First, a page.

Immune checkpoint inhibitor Opdivo (nivolumab) appears to be more effective at treating patients with relapsed or refractory classical Hodgkin’s lymphoma than other therapies, a meta-analysis suggests.
The study, “Efficacy of nivolumab as checkpoint inhibitor drug on survival rate of patients with relapsed/refractory classical Hodgkin lymphoma: a meta-analysis of prospective clinical study,” was published in Clinical and Translational Oncology.
Classical Hodgkin’s lymphoma is typically treated with chemotherapy and/or radiation. Although these treatments are effective for some patients, relapsing disease or cancer cells that become resistant to these treatments remain major problems for clinicians.
Immunotherapy involves enhancing the body’s natural ability to destroy tumor cells, and recent advances in this area have shown promise in a number of cancer types. Among the most promising immunotherapies are checkpoint inhibitors, which target the PD-1 pathway or similar pathways.
Normally, the PD-1 pathway is basically a way for healthy cells to signal to immune cells that they are healthy — essentially telling the immune cells that everything is OK. However, cancer cells often hijack this pathway, which allows them to deliver this same “everything is OK” signal to immune cells — even though the immune cells should, ideally, destroy the cancer cells. Thus, the PD-1 pathway lets cancer cells hide from the immune system.
Bristol-Myers Squibb‘s Opdivo is an antibody that targets and blocks the PD-1 pathway. Theoretically, this allows the immune system to identify and destroy cancer cells that would otherwise have remained hidden. However, PD-1-blocking therapies have shown various levels of effectiveness in different cancer types and in different patients.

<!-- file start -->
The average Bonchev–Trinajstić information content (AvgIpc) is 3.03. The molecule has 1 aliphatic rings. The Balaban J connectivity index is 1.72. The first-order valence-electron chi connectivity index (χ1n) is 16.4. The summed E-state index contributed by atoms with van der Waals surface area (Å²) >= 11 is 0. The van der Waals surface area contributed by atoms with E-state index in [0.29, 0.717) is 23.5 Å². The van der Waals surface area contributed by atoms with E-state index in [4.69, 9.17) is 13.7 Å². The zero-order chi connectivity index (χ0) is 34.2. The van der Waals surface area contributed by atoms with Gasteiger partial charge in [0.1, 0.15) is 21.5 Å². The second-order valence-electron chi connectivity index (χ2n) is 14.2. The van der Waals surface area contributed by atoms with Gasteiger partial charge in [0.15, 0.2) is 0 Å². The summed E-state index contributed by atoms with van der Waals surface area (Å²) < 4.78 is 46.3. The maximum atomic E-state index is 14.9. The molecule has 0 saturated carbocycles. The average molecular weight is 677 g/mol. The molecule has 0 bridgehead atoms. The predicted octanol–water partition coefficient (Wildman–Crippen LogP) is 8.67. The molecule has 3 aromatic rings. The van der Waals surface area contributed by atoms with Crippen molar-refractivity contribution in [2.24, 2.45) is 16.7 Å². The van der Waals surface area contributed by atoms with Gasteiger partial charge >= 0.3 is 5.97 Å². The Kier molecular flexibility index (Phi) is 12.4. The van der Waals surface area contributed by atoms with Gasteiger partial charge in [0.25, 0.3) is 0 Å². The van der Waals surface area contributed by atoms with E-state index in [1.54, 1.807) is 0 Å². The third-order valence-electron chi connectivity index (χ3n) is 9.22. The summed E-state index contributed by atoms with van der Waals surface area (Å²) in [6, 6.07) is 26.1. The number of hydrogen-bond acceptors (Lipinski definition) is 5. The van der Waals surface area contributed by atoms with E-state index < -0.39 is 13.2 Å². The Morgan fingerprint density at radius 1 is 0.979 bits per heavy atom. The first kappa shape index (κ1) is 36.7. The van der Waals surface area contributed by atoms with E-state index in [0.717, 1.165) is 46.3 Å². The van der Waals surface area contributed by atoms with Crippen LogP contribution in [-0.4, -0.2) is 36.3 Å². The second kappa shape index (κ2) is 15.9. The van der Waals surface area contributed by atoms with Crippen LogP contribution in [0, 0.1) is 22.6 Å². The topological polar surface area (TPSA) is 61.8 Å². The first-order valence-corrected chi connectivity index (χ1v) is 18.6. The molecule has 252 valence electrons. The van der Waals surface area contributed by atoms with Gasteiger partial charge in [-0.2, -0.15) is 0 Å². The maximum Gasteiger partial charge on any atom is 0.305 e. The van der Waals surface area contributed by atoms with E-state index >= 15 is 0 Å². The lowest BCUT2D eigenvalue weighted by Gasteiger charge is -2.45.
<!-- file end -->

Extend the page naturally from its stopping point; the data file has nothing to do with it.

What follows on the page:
Opdivo is already approved for classical Hodgkin’s lymphoma patients who failed a prior autologous stem cell transplant and Adcetris (brentuximab vedotin), but a systematic review of Opdivo’s effectiveness in these patients has not yet been conducted.
In this study, the researchers combed databases for previous studies evaluating Hodgkin’s lymphoma patients who had been treated with Opdivo to assess how effective this treatment is for these patients. They identified and analyzed data from seven previous studies, which included that of 560 patients.
Most patients were treated with 3 mg/kg Opdivo every two weeks, although there was some variation among studies.
Of these patients, 68% responded to Opdivo in some capacity, and 16.8% achieved full remission. Specific rates varied from study to study, but the overall response rate in all seven studies was more than 50%.
“The results of the current systematic review and meta-analysis suggest that nivolumab is an effective treatment for patients with relapsed and refractory [classical Hodgkin’s lymphoma],” the researchers wrote.
Common side effects of Opdivo treatment included fatigue, diarrhea, rash, and reactions at the site of injections. However, “the adverse effects of nivolumab are controllable and have a good safety profile,” according to the researchers.
Although this review suggests that Opdivo could be an effective treatment for relapsed or refractory Hodgkin’s lymphoma patients, it is far from a cure-all: A total of 45% of patients experience some form of treatment failure and/or disease progression by three years after treatment. The prognosis is particularly bad for patients who have refractory disease after being treated with an autologous stem cell transplant.
The researchers note that more research still needs to be done; seven studies is far from the body of evidence that will be needed to truly understand which patients will or won’t respond best to a particular treatment. They conclude their review by suggesting that another meta-analysis be performed in a couple of years when, hopefully, more data will be available.
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